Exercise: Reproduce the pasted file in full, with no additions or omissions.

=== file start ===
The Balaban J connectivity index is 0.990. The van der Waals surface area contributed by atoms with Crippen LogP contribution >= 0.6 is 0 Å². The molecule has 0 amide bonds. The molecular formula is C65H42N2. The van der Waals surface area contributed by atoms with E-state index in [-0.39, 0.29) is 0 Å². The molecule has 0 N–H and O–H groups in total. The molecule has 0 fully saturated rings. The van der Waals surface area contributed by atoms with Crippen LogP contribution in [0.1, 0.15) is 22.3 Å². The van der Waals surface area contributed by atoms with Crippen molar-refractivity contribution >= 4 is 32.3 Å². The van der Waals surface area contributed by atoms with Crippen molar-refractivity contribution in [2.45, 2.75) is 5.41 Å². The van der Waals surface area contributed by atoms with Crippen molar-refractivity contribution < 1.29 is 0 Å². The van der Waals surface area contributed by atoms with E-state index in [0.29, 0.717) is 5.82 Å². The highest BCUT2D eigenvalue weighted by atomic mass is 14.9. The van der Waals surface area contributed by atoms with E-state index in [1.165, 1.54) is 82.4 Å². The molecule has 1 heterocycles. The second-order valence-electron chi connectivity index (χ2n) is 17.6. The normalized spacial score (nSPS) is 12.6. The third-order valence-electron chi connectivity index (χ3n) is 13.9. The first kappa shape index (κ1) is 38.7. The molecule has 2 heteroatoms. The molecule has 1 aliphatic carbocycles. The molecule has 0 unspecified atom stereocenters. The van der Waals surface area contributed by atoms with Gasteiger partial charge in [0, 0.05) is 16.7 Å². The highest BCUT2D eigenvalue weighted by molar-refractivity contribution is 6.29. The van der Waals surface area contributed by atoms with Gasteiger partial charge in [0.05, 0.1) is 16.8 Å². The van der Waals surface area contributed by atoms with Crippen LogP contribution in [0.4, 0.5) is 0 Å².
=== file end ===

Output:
The Balaban J connectivity index is 0.990. The van der Waals surface area contributed by atoms with Crippen LogP contribution >= 0.6 is 0 Å². The molecule has 0 amide bonds. The molecular formula is C65H42N2. The van der Waals surface area contributed by atoms with E-state index in [-0.39, 0.29) is 0 Å². The molecule has 0 N–H and O–H groups in total. The molecule has 0 fully saturated rings. The van der Waals surface area contributed by atoms with Crippen LogP contribution in [0.1, 0.15) is 22.3 Å². The van der Waals surface area contributed by atoms with Crippen molar-refractivity contribution >= 4 is 32.3 Å². The van der Waals surface area contributed by atoms with Crippen molar-refractivity contribution in [2.45, 2.75) is 5.41 Å². The van der Waals surface area contributed by atoms with Crippen molar-refractivity contribution < 1.29 is 0 Å². The van der Waals surface area contributed by atoms with E-state index in [0.29, 0.717) is 5.82 Å². The highest BCUT2D eigenvalue weighted by atomic mass is 14.9. The van der Waals surface area contributed by atoms with E-state index in [1.165, 1.54) is 82.4 Å². The molecule has 1 heterocycles. The second-order valence-electron chi connectivity index (χ2n) is 17.6. The normalized spacial score (nSPS) is 12.6. The third-order valence-electron chi connectivity index (χ3n) is 13.9. The first kappa shape index (κ1) is 38.7. The molecule has 2 heteroatoms. The molecule has 1 aliphatic carbocycles. The molecule has 0 unspecified atom stereocenters. The van der Waals surface area contributed by atoms with Gasteiger partial charge in [0, 0.05) is 16.7 Å². The highest BCUT2D eigenvalue weighted by molar-refractivity contribution is 6.29. The van der Waals surface area contributed by atoms with Gasteiger partial charge in [0.05, 0.1) is 16.8 Å². The van der Waals surface area contributed by atoms with Crippen LogP contribution in [0.4, 0.5) is 0 Å².